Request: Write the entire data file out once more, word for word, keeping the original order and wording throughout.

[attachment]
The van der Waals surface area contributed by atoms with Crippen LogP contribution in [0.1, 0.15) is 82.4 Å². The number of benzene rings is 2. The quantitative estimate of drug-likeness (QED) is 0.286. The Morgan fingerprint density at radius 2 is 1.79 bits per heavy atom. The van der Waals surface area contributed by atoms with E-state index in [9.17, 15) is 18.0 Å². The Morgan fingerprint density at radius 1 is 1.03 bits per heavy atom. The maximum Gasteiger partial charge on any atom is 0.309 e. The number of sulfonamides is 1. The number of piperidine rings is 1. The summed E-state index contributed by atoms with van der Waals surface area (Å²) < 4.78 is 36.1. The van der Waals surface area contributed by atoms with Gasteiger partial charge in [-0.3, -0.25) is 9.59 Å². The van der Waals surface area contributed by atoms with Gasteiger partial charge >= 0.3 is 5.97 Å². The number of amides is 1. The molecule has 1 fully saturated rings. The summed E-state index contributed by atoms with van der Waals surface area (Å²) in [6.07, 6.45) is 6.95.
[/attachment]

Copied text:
The van der Waals surface area contributed by atoms with Crippen LogP contribution in [0.1, 0.15) is 82.4 Å². The number of benzene rings is 2. The quantitative estimate of drug-likeness (QED) is 0.286. The Morgan fingerprint density at radius 2 is 1.79 bits per heavy atom. The van der Waals surface area contributed by atoms with E-state index in [9.17, 15) is 18.0 Å². The Morgan fingerprint density at radius 1 is 1.03 bits per heavy atom. The maximum Gasteiger partial charge on any atom is 0.309 e. The number of sulfonamides is 1. The number of piperidine rings is 1. The summed E-state index contributed by atoms with van der Waals surface area (Å²) < 4.78 is 36.1. The van der Waals surface area contributed by atoms with Gasteiger partial charge in [-0.3, -0.25) is 9.59 Å². The van der Waals surface area contributed by atoms with Gasteiger partial charge >= 0.3 is 5.97 Å². The number of amides is 1. The molecule has 1 fully saturated rings. The summed E-state index contributed by atoms with van der Waals surface area (Å²) in [6.07, 6.45) is 6.95.